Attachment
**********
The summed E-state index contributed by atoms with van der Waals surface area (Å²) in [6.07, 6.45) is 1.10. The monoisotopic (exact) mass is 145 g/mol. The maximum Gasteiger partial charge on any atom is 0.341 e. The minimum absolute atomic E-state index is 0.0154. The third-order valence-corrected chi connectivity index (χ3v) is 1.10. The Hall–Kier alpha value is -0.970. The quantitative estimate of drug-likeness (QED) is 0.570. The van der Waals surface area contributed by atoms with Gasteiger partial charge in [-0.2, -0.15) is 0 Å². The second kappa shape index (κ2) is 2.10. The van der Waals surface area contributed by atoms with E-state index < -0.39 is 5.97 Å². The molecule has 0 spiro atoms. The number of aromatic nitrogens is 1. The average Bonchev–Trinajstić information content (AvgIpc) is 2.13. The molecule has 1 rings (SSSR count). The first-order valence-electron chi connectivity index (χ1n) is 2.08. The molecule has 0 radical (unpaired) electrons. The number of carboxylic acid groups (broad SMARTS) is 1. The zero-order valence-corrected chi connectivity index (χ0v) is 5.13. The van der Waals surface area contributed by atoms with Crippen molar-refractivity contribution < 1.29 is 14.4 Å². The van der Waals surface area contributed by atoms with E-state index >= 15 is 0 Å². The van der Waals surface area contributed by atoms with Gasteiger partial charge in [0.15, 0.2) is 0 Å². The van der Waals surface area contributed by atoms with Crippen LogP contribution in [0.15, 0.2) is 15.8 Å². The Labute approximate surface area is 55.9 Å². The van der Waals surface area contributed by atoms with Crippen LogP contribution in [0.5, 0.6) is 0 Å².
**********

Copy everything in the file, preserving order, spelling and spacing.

The summed E-state index contributed by atoms with van der Waals surface area (Å²) in [6.07, 6.45) is 1.10. The monoisotopic (exact) mass is 145 g/mol. The maximum Gasteiger partial charge on any atom is 0.341 e. The minimum absolute atomic E-state index is 0.0154. The third-order valence-corrected chi connectivity index (χ3v) is 1.10. The Hall–Kier alpha value is -0.970. The quantitative estimate of drug-likeness (QED) is 0.570. The van der Waals surface area contributed by atoms with Gasteiger partial charge in [-0.2, -0.15) is 0 Å². The second kappa shape index (κ2) is 2.10. The van der Waals surface area contributed by atoms with E-state index < -0.39 is 5.97 Å². The molecule has 0 spiro atoms. The number of aromatic nitrogens is 1. The average Bonchev–Trinajstić information content (AvgIpc) is 2.13. The molecule has 1 rings (SSSR count). The first-order valence-electron chi connectivity index (χ1n) is 2.08. The molecule has 0 radical (unpaired) electrons. The number of carboxylic acid groups (broad SMARTS) is 1. The zero-order valence-corrected chi connectivity index (χ0v) is 5.13. The van der Waals surface area contributed by atoms with Crippen molar-refractivity contribution < 1.29 is 14.4 Å². The van der Waals surface area contributed by atoms with E-state index >= 15 is 0 Å². The van der Waals surface area contributed by atoms with Gasteiger partial charge in [0.15, 0.2) is 0 Å². The van der Waals surface area contributed by atoms with Crippen LogP contribution in [0.15, 0.2) is 15.8 Å². The Labute approximate surface area is 55.9 Å². The van der Waals surface area contributed by atoms with Crippen LogP contribution in [0.5, 0.6) is 0 Å².